First Steps


Give the referee a name for your character: not your name or anything derived from that, remember the Secrecy rule. You can make
up whatever background for him that you like, but I would suggest you at least explain how he came to be in charge of the world.

Flesh out your world

This is optional, but feel free to give more detail to the story of your world. The library data entries on the mainworlds are intentionally brief. These are vibrant, powerful societies with large populations. What do the people of your world do differently than others? What does their flag look like? How do they feel about the other powers? Is there anything distinctive about their starships?

The Budget

When it comes right down to it, this is an accounting game. The power that spends its money wisely has a huge advantage over one
that does not. When the game starts you have five years of budget to allocate, presumably your character was advising how to spend that when it was collected or you were already in some kind of shadow authority at that time.

The big things to spend money on are:

Constructing ships
Obviously the core of a naval campaign. You can build any of the ships listed in the Consortium Catalog up to your tech level. Basically, these are knock-off Consortium designs. Pay attention to how long they take to build.

If you want to build a ship that does not appear in the Consortium Catalog, you can give specifications for a design to your
own naval architects who will try to meet your requirements.

Remember that ships don’t come with their sub-craft like fighters and cutters and couriers. You need to buy those separately.

Purchasing ships from the Consortium
You may be in a position to buy TL-15 ships from the Consortium rather than build your own. “Consortium vessels are superior to all other vessels in space,” according to the back of the catalog. Remember that these need to be delivered which takes some time, and if they’re not in stock they need to be built by the Consortium which takes even more time.

Planetary Defenses
Deep meson guns, missile silos and satellites. These don’t take shipyard capacity, just money and time.

Espionage or Counterespionage
Spending more than your neighbors is an advantage with both of these.

Anything else
If you can think of something to spend cash on, you can probably do it. You may also want to put some away for a rainy day.

First 40%

At the start of the campaign, every player needs to send back the Naval Register spreadsheet giving the ships laid down (started in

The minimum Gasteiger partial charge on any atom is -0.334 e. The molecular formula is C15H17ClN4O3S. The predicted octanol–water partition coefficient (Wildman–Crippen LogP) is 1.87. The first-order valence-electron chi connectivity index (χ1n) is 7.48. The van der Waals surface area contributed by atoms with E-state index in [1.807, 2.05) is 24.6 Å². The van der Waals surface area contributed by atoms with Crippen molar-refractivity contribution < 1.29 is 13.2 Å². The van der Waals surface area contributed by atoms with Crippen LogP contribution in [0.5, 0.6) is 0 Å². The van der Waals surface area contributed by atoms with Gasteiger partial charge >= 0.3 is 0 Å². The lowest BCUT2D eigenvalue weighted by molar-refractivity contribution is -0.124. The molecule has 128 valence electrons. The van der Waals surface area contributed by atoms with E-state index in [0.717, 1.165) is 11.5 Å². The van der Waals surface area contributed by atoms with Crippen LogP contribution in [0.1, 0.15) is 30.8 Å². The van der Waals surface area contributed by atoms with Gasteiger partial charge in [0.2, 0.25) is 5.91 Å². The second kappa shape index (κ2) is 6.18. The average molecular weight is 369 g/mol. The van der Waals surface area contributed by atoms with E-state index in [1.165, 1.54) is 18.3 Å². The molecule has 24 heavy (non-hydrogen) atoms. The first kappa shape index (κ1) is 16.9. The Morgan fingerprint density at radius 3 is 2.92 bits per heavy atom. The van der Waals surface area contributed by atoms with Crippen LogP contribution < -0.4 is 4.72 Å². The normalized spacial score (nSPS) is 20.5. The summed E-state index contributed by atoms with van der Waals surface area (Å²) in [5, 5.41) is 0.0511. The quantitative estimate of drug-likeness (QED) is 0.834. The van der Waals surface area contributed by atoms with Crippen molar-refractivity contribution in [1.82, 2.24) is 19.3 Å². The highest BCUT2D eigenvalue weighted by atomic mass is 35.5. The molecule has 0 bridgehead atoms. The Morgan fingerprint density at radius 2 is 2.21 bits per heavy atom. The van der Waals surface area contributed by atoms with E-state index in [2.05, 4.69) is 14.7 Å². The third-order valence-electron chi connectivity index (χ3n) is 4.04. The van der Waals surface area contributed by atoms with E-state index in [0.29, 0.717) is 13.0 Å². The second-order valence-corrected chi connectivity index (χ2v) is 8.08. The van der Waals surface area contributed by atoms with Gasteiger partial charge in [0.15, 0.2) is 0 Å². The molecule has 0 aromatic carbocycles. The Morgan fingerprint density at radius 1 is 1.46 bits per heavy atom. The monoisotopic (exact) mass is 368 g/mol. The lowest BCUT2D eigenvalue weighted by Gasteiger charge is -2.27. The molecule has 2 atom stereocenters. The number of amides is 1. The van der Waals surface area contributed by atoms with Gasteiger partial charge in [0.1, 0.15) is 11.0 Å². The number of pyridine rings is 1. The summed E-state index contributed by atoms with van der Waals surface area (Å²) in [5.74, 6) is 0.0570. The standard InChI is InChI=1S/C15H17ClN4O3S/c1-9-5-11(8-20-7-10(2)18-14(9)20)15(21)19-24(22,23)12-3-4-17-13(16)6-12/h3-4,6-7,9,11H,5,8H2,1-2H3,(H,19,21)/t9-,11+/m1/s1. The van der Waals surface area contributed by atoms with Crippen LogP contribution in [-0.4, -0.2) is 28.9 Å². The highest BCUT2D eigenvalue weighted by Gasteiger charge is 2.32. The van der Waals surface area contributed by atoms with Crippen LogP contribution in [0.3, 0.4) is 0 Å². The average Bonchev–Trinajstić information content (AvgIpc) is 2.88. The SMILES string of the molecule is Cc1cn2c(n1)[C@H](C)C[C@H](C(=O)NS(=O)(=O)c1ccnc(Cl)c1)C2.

construction) and purchased in 5622 and 5623. This spreadsheet will show the cost and shipyard capacity limit for your world for two years.

Remember the maintenance cost you will have to pay on those ships in the future. It’s possible to build a fleet you are incapable of maintaining.

This information becomes public knowledge, or at least knowledge shared among all the powers that were signatories to the
Treaty of Wisconsin.

Second 60%

After looking at the other powers’ naval construction for the first two years you can decide on your world’s post-treaty construction. Complete the second part of the Naval Register spreadsheet for ships purchased in 5624, 5625 and 5626.

This information remains between you and the referee. Remember again about maintenance costs.

The Game Begins

The game starts on January 20, 5627, the day you are inaugurated as President of your world’s government. The referee will
send you an email about what happens that week. You have a number of advisors who will advise you on matters you request information about. You should consider that and give your first orders for next week. Your prime consideration should be setting up standing orders, organizing your fleet elements and appointing commanders to them.


Each power has a Secretary of State, a Secretary of the Treasury and a Secretary of War (the pretense of calling them Secretaries of Defense was abandoned long ago). These people can advise you to the best of their ability if you have questions for them. They may occasionally pipe up if they think you’re making a mistake.

Notable Dates:

April 15: You get all funds for 5627 (and again each subsequent year) including taxes earned/received from any other worlds you control on that date.

April 16: Maintenance is due on your fleet each year. You don’t have to allocate the previous five years of maintenance for the fleet you built before the game started, presumably that was taken care of. You just have to pay for any ships you have on this date in 5627 (and again each subsequent year).

July 4: Traditionally a holiday on which nobody fights. Any wars in progress have a general cease-fire in effect.

Additional Info

First Steps

Lost Worlds LWReferee